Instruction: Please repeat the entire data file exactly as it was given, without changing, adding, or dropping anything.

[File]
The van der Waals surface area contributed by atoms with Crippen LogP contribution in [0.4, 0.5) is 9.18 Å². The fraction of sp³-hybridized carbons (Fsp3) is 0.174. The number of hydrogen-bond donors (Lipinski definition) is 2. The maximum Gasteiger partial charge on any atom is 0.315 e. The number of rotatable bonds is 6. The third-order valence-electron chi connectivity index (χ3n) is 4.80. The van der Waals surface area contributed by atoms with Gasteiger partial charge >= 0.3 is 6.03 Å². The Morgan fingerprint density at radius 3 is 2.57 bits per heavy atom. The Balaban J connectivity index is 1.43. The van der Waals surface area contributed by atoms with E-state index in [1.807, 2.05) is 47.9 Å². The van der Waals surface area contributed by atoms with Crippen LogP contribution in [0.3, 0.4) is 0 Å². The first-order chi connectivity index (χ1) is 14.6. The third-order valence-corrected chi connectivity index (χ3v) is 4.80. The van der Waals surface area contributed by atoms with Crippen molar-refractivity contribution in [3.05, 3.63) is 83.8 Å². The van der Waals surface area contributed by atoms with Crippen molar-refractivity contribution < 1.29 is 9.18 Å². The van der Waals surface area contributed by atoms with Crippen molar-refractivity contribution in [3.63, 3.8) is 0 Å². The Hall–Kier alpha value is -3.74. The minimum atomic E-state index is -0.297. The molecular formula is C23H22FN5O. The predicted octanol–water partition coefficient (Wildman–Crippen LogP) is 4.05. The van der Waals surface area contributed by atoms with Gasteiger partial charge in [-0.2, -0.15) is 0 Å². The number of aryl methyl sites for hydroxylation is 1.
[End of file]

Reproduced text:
The van der Waals surface area contributed by atoms with Crippen LogP contribution in [0.4, 0.5) is 9.18 Å². The fraction of sp³-hybridized carbons (Fsp3) is 0.174. The number of hydrogen-bond donors (Lipinski definition) is 2. The maximum Gasteiger partial charge on any atom is 0.315 e. The number of rotatable bonds is 6. The third-order valence-electron chi connectivity index (χ3n) is 4.80. The van der Waals surface area contributed by atoms with Gasteiger partial charge >= 0.3 is 6.03 Å². The Morgan fingerprint density at radius 3 is 2.57 bits per heavy atom. The Balaban J connectivity index is 1.43. The van der Waals surface area contributed by atoms with E-state index in [1.807, 2.05) is 47.9 Å². The van der Waals surface area contributed by atoms with Crippen LogP contribution in [0.3, 0.4) is 0 Å². The first-order chi connectivity index (χ1) is 14.6. The third-order valence-corrected chi connectivity index (χ3v) is 4.80. The van der Waals surface area contributed by atoms with Crippen molar-refractivity contribution in [3.05, 3.63) is 83.8 Å². The van der Waals surface area contributed by atoms with Crippen molar-refractivity contribution < 1.29 is 9.18 Å². The van der Waals surface area contributed by atoms with Crippen molar-refractivity contribution in [3.63, 3.8) is 0 Å². The Hall–Kier alpha value is -3.74. The minimum atomic E-state index is -0.297. The molecular formula is C23H22FN5O. The predicted octanol–water partition coefficient (Wildman–Crippen LogP) is 4.05. The van der Waals surface area contributed by atoms with Gasteiger partial charge in [-0.2, -0.15) is 0 Å². The number of aryl methyl sites for hydroxylation is 1.